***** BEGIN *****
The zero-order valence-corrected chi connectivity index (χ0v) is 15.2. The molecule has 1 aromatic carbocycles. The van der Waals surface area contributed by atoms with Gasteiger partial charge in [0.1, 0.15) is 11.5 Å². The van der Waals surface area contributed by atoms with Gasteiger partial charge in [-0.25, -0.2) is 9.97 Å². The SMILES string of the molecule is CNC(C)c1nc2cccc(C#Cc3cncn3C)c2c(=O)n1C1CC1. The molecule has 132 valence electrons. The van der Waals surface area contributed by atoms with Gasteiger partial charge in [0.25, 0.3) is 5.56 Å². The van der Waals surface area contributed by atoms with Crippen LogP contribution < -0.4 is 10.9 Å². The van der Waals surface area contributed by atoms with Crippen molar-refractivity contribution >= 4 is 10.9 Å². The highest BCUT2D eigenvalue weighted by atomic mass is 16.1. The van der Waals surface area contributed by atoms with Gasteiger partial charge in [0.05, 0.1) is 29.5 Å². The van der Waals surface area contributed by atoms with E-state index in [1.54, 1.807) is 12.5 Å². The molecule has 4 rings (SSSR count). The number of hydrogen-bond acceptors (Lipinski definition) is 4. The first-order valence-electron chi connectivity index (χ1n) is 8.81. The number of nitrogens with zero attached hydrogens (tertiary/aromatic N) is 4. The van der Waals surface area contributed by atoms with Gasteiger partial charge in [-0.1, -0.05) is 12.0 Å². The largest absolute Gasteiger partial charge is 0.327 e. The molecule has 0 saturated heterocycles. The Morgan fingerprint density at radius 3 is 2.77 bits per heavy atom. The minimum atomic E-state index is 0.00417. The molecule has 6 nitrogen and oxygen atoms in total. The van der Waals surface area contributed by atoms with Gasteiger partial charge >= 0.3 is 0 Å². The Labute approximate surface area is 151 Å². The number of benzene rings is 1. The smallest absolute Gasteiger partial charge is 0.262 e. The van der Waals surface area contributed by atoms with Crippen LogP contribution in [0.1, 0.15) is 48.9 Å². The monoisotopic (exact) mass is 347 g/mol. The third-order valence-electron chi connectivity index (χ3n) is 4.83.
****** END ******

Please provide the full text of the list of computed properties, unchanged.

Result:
The zero-order valence-corrected chi connectivity index (χ0v) is 15.2. The molecule has 1 aromatic carbocycles. The van der Waals surface area contributed by atoms with Gasteiger partial charge in [0.1, 0.15) is 11.5 Å². The van der Waals surface area contributed by atoms with Gasteiger partial charge in [-0.25, -0.2) is 9.97 Å². The SMILES string of the molecule is CNC(C)c1nc2cccc(C#Cc3cncn3C)c2c(=O)n1C1CC1. The molecule has 132 valence electrons. The van der Waals surface area contributed by atoms with Gasteiger partial charge in [0.25, 0.3) is 5.56 Å². The van der Waals surface area contributed by atoms with Crippen LogP contribution < -0.4 is 10.9 Å². The van der Waals surface area contributed by atoms with Crippen molar-refractivity contribution >= 4 is 10.9 Å². The highest BCUT2D eigenvalue weighted by atomic mass is 16.1. The van der Waals surface area contributed by atoms with Gasteiger partial charge in [0.05, 0.1) is 29.5 Å². The van der Waals surface area contributed by atoms with E-state index in [1.54, 1.807) is 12.5 Å². The molecule has 4 rings (SSSR count). The number of hydrogen-bond acceptors (Lipinski definition) is 4. The first-order valence-electron chi connectivity index (χ1n) is 8.81. The number of nitrogens with zero attached hydrogens (tertiary/aromatic N) is 4. The van der Waals surface area contributed by atoms with Gasteiger partial charge in [-0.1, -0.05) is 12.0 Å². The largest absolute Gasteiger partial charge is 0.327 e. The molecule has 0 saturated heterocycles. The Morgan fingerprint density at radius 3 is 2.77 bits per heavy atom. The minimum atomic E-state index is 0.00417. The molecule has 6 nitrogen and oxygen atoms in total. The van der Waals surface area contributed by atoms with Gasteiger partial charge >= 0.3 is 0 Å². The Labute approximate surface area is 151 Å². The number of benzene rings is 1. The smallest absolute Gasteiger partial charge is 0.262 e. The van der Waals surface area contributed by atoms with Crippen LogP contribution in [0.1, 0.15) is 48.9 Å². The monoisotopic (exact) mass is 347 g/mol. The third-order valence-electron chi connectivity index (χ3n) is 4.83.